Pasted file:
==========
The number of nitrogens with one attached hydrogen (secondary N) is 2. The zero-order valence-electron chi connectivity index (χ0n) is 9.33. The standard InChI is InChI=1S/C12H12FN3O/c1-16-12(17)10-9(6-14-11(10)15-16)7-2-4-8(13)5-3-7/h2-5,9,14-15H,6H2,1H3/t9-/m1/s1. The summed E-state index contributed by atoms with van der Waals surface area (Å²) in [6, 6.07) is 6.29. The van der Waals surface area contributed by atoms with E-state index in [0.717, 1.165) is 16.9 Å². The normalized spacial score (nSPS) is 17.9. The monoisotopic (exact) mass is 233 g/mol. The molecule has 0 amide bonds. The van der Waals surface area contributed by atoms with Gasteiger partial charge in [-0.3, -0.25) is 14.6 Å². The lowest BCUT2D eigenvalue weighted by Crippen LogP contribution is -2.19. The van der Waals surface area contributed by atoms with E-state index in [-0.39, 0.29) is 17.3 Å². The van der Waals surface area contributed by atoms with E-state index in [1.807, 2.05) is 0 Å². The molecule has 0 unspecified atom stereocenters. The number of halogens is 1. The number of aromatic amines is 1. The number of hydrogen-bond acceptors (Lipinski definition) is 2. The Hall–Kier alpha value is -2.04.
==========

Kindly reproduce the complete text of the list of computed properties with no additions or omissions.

The number of nitrogens with one attached hydrogen (secondary N) is 2. The zero-order valence-electron chi connectivity index (χ0n) is 9.33. The standard InChI is InChI=1S/C12H12FN3O/c1-16-12(17)10-9(6-14-11(10)15-16)7-2-4-8(13)5-3-7/h2-5,9,14-15H,6H2,1H3/t9-/m1/s1. The summed E-state index contributed by atoms with van der Waals surface area (Å²) in [6, 6.07) is 6.29. The van der Waals surface area contributed by atoms with E-state index in [0.717, 1.165) is 16.9 Å². The normalized spacial score (nSPS) is 17.9. The monoisotopic (exact) mass is 233 g/mol. The molecule has 0 amide bonds. The van der Waals surface area contributed by atoms with Gasteiger partial charge in [-0.3, -0.25) is 14.6 Å². The lowest BCUT2D eigenvalue weighted by Crippen LogP contribution is -2.19. The van der Waals surface area contributed by atoms with E-state index in [-0.39, 0.29) is 17.3 Å². The van der Waals surface area contributed by atoms with E-state index in [1.807, 2.05) is 0 Å². The molecule has 0 unspecified atom stereocenters. The number of halogens is 1. The number of aromatic amines is 1. The number of hydrogen-bond acceptors (Lipinski definition) is 2. The Hall–Kier alpha value is -2.04.